FORT LAUDERDALE, Fla. -- If this latest prediction is accurate, the 2020 Atlantic hurricane season will be the second busiest on record, behind only 2005, the year that spawned Katrina and Wilma and so many other storms (28 in total) that they ran out of letters to name them.
The hurricane experts at Colorado State University said in their latest forecast for the 2020 season, issued Wednesday, that they expect 24 named storms, 12 hurricanes and five major hurricanes this year.
That's up from the numbers they predicted in their outlooks in June and July, the latter of which called for 20 named storms, nine hurricanes and four major hurricanes.
"Sea surface temperatures averaged across the tropical Atlantic are much warmer than normal, and vertical wind shear is well below average," say the outlook's authors, Phil Klotzbach, Michael M. Bell and Jhordanne Jones.
These conditions have turned the Atlantic basin, which includes the Atlantic Ocean, Caribbean Sea and Gulf of Mexico, into a storm assembly line, with nine named storms and two hurricanes having been cranked out so far, including the recent Isaias, which did a close shave of Florida's Atlantic Coast on the weekend and then barreled up the U.S. East Coast.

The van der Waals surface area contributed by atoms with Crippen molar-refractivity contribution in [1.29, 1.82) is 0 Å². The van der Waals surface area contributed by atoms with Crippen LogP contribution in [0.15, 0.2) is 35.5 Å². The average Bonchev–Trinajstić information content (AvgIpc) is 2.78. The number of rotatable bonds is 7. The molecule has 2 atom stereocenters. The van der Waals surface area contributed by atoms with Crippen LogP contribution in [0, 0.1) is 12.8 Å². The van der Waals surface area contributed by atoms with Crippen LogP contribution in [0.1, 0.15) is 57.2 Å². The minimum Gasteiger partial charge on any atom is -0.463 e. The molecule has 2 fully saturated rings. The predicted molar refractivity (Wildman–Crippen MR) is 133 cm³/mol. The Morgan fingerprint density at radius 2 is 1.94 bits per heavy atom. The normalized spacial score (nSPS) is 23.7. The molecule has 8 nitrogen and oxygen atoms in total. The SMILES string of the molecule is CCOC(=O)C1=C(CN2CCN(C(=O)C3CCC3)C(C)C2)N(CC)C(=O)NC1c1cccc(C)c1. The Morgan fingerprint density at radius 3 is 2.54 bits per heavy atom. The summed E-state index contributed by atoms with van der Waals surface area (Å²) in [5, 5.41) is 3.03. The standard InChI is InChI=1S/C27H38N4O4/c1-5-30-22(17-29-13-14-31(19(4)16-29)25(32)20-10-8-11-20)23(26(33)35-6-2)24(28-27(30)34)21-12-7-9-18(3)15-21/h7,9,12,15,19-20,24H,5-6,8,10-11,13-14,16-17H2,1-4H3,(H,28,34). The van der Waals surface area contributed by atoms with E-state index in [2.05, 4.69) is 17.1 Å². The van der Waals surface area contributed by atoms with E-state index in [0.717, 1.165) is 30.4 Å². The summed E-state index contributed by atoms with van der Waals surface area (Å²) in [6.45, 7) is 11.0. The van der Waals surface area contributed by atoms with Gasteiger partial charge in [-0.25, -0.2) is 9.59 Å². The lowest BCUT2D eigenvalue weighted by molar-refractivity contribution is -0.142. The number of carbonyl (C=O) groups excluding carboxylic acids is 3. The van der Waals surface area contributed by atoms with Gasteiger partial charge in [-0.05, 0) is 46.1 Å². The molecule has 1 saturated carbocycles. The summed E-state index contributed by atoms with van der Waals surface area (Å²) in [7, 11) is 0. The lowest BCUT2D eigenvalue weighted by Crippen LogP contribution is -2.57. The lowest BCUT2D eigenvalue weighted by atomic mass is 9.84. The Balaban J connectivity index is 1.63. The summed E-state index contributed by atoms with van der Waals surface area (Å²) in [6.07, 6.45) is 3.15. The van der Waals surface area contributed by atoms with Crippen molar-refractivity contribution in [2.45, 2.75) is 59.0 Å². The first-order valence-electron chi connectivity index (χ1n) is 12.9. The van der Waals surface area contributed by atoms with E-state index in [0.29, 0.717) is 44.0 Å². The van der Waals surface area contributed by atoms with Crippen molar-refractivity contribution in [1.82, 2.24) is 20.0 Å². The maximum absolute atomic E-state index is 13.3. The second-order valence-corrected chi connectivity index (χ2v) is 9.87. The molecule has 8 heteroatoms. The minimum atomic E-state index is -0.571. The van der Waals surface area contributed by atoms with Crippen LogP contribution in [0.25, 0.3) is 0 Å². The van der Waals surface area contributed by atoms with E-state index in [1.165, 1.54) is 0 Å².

"All of these conditions in combination point to a high likelihood of an extremely active hurricane season in 2020," said the Colorado State outlook.
If this prediction holds, names will be pulled from the Greek alphabet, just like they did in 2005. (The 2020 storm name list has 21 names, with no names being designated for the letters Q, X, U, Y and Z.)
Unfortunately, the grim prediction in an already grim pandemic year from Colorado State University's experts mirrors the consensus from the community of tropical weather scientists, including the U.S. government's National Oceanic and Atmospheric Administration's Climate Prediction Center, which is also forecasting a busy season.
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